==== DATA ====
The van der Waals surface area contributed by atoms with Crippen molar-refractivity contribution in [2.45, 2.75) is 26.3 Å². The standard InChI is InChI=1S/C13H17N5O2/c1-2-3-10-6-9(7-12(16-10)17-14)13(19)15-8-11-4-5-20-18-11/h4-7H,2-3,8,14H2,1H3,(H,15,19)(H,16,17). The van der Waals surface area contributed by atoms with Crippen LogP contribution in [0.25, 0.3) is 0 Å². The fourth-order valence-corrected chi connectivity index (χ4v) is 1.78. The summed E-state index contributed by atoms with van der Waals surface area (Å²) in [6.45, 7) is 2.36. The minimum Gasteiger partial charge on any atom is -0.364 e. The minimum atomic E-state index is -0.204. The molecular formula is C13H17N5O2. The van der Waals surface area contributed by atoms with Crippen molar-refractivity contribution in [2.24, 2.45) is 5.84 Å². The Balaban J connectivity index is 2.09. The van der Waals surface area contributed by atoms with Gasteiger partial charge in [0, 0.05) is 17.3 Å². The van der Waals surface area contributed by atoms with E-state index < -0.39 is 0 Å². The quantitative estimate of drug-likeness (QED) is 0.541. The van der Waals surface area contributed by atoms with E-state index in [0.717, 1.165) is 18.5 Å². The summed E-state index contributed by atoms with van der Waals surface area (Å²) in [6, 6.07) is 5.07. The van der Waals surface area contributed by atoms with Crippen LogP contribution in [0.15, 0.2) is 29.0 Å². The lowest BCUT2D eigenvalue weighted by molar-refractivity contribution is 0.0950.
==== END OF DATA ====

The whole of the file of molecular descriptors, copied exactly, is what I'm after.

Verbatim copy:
The van der Waals surface area contributed by atoms with Crippen molar-refractivity contribution in [2.45, 2.75) is 26.3 Å². The standard InChI is InChI=1S/C13H17N5O2/c1-2-3-10-6-9(7-12(16-10)17-14)13(19)15-8-11-4-5-20-18-11/h4-7H,2-3,8,14H2,1H3,(H,15,19)(H,16,17). The van der Waals surface area contributed by atoms with Crippen LogP contribution in [0.25, 0.3) is 0 Å². The fourth-order valence-corrected chi connectivity index (χ4v) is 1.78. The summed E-state index contributed by atoms with van der Waals surface area (Å²) in [6.45, 7) is 2.36. The minimum Gasteiger partial charge on any atom is -0.364 e. The minimum atomic E-state index is -0.204. The molecular formula is C13H17N5O2. The van der Waals surface area contributed by atoms with Crippen molar-refractivity contribution in [2.24, 2.45) is 5.84 Å². The Balaban J connectivity index is 2.09. The van der Waals surface area contributed by atoms with Gasteiger partial charge in [0, 0.05) is 17.3 Å². The van der Waals surface area contributed by atoms with E-state index < -0.39 is 0 Å². The quantitative estimate of drug-likeness (QED) is 0.541. The van der Waals surface area contributed by atoms with E-state index in [0.717, 1.165) is 18.5 Å². The summed E-state index contributed by atoms with van der Waals surface area (Å²) in [6, 6.07) is 5.07. The van der Waals surface area contributed by atoms with Crippen LogP contribution in [0.15, 0.2) is 29.0 Å². The lowest BCUT2D eigenvalue weighted by molar-refractivity contribution is 0.0950.